It might seem that two farm kids who have loved agriculture their entire lives would want to stay involved in production agriculture in one way or another. In a way, that’s just what Jamison and Jordan Reed are doing.

Jamison grew up on a dairy farm in western New York where he had responsibilities on the farm at a young age. Jordan grew up on a livestock farm in northwest Iowa where she learned the value of hard work and how to keep up with her older siblings by being involved in all the chores on the farm.

When Jordan’s agricultural sales job took her to western New York a few years ago, she met Jamison. Their friendship eventually led to a relationship and then marriage. The two have enjoyed traveling and, after a trip this summer to Yellowstone and the Black Hills, they had a discussion about what they should do next.

“We felt like we wanted to do something on our terms and that the Lord was calling us to go and help others,” said Jordan. “Then we had to figure out what it would take to make this calling a reality.”

The couple decided mission work was what they should be doing. They each resigned from jobs they loved because they knew there were bigger things out in the world and bigger jobs for them to do.

On Oct. 13 they headed to the mountains in Mexico to join another couple from Iowa to help people who have a per capita income of less than $200 per year.

“Once we decided what we wanted to do, then we found others who have helped advise us with this adventure,” said Jordan. “We want to be self-sufficient and go where we are called.”

Prior to leaving, they were able to meet with the Siouxland Tanzania Educational Medical Ministries to learn more about the organization. Jamison and Jordan plan to travel to Tanzania after the first of the year.

“We are really excited to be part of the STEMM group because we will be going to a village needing help with farming,” said Jordan.

The area in Tanzania has poor drinking water and low agricultural production. They want to help the village learn to become self-sufficient.

“We can use our backgrounds in agriculture and farming to show them new or better ways that will work for them,” said Jamison. “We aren’t going to go there and tell them they need to do it exactly like we do in the U.S. - that won’t work for them.”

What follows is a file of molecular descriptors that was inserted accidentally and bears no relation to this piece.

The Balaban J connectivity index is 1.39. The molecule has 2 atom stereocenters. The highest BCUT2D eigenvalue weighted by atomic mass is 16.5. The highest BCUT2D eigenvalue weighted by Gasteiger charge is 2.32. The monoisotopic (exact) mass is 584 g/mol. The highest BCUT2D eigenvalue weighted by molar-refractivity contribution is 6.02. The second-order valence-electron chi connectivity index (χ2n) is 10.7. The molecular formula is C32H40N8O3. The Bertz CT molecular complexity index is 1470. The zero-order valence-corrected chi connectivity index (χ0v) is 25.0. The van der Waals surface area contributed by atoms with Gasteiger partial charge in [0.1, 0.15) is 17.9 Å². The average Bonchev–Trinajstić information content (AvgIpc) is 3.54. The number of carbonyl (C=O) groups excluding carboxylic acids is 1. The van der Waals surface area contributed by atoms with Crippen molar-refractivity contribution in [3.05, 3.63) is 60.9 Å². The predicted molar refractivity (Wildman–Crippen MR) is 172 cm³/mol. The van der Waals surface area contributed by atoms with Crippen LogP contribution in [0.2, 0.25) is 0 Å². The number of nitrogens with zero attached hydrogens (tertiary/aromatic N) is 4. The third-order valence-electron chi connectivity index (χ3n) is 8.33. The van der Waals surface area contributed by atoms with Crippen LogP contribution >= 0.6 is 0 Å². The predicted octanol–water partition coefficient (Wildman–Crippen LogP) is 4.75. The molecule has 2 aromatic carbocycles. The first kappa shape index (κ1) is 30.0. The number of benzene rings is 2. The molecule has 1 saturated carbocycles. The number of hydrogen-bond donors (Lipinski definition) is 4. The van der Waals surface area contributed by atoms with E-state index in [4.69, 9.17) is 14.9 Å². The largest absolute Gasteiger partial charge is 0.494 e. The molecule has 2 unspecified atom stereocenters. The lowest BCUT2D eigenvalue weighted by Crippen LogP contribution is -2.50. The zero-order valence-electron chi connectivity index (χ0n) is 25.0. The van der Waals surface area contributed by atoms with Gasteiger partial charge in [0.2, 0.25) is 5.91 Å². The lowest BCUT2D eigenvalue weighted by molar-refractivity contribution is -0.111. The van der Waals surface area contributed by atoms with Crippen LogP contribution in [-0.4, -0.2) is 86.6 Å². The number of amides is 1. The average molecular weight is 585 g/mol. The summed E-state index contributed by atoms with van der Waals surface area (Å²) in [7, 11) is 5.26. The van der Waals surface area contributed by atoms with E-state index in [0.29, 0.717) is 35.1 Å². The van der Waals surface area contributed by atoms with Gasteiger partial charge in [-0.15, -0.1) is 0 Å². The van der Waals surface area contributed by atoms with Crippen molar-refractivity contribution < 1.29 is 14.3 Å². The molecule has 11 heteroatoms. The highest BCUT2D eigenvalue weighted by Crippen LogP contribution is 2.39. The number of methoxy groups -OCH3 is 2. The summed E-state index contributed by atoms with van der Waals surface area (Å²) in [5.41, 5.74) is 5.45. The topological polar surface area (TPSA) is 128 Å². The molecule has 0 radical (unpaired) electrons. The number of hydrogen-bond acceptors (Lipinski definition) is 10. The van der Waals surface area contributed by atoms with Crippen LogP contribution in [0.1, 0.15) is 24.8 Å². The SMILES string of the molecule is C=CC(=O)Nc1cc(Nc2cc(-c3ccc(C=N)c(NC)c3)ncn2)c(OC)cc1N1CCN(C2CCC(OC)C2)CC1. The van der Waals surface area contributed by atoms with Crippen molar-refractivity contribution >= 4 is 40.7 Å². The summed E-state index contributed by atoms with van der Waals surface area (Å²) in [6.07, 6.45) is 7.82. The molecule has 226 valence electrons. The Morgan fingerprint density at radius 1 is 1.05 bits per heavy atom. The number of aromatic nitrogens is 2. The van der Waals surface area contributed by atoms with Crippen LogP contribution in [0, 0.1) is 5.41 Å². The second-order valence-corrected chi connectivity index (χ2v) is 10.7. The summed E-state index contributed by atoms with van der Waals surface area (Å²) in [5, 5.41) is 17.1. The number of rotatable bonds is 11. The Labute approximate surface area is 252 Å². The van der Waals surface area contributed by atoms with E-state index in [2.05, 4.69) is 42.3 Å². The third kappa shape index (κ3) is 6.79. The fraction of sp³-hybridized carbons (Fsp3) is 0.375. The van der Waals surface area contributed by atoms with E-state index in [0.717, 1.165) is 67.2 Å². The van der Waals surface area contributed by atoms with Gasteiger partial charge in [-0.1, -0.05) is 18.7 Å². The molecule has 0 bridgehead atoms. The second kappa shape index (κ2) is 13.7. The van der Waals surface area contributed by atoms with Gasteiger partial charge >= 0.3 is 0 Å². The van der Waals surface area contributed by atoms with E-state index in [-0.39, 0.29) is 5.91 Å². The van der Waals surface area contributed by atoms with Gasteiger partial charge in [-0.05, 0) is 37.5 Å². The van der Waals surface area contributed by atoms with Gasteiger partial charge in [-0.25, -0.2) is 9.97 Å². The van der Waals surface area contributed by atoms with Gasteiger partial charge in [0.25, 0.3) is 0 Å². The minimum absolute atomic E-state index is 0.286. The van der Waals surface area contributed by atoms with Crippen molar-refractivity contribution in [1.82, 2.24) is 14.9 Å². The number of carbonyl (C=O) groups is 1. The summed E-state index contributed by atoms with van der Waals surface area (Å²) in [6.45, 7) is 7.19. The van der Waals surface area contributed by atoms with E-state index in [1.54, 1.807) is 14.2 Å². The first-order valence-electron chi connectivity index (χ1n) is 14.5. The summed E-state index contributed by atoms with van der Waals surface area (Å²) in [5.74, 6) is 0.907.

They’ve been told the village has a small dairy herd that produces 1 liter of milk per day. The Reeds hope to use their cattle backgrounds to improve nutrition of the cows to produce 10 to 11 liters of milk per day.

“These people only have four or five cows, so improving the milk production can provide so much more nutrition for the people,” said Jordan.

The animal husbandry background Jamison and Jordan both have will help to diagnose health problems in the animals and to teach the villagers what to look for regarding health. Teaching others to be proactive in an animal’s health will be beneficial for the village in the future.

Prior to leaving for Mexico, Jamison and Jordan undertook personal health checks to ensure they are ready for any diseases or human health problems they may face.

“We’ve had to decide what kind of clothes we should take to have the protection from the weather conditions and we have made sure we have all the vaccinations needed,” said Jordan. “We know showers are going to be an uncommon thing and diseases will be more prevalent. We also need to be respectful of the ways of the locals. It’s really a lot to consider.”

Jamison and Jordan have discussed security and safety with other missionaries in Mexico and Tanzania. Learning what will work in different areas and with different cultures is important.

“When we sold all our possessions we had to get down to the necessities we would need,” said Jordan. “We truly want to go and do something to make a difference. We feel like God will call us to a place long term, but for the next year or so, we know where we will be traveling and hope that we will be able to do the good to help others.”

In order to earn some income to continue their adventure, Jamison has been able to do some day trading and Jordan is learning to teach English as a foreign language. Modern technology allows them to stay in contact with family and friends and let others follow their adventures.

The Odyssey of the Seven is the name Jamison and Jordan have given to their adventure across the seven continents. They have a Facebook page (https://www.facebook.com/odysseyoftheseven) and a blog (http://www.odysseyoftheseven.com) where posts are made regularly about their journey.

“We know what we are doing isn’t for everyone. We want to raise the awareness of the needs of others around the world,” said Jordan.

“If we can do small things to help others who are in need, then we have been successful,” said Jamison. “Some of our family and friends think it’s a crazy thing to do, but we know we have each other and our faith to help us through.”

Along the adventure, they expect to work hard and to learn new things themselves. Learning new cultures will be an adventure all its own. While they know there is a lot of need in the U.S., they also realize this is a way to help people all around the world.

“It’s amazing, when you jump out in faith, the avenues and places God will take you,” said Jamison.

“Both bad and good things will happen on our journey, but there are great things out there for us to learn and help with,” said Jordan.

Jennifer Carrico can be reached at 515-833-2120 or jcarrico@hpj.com.

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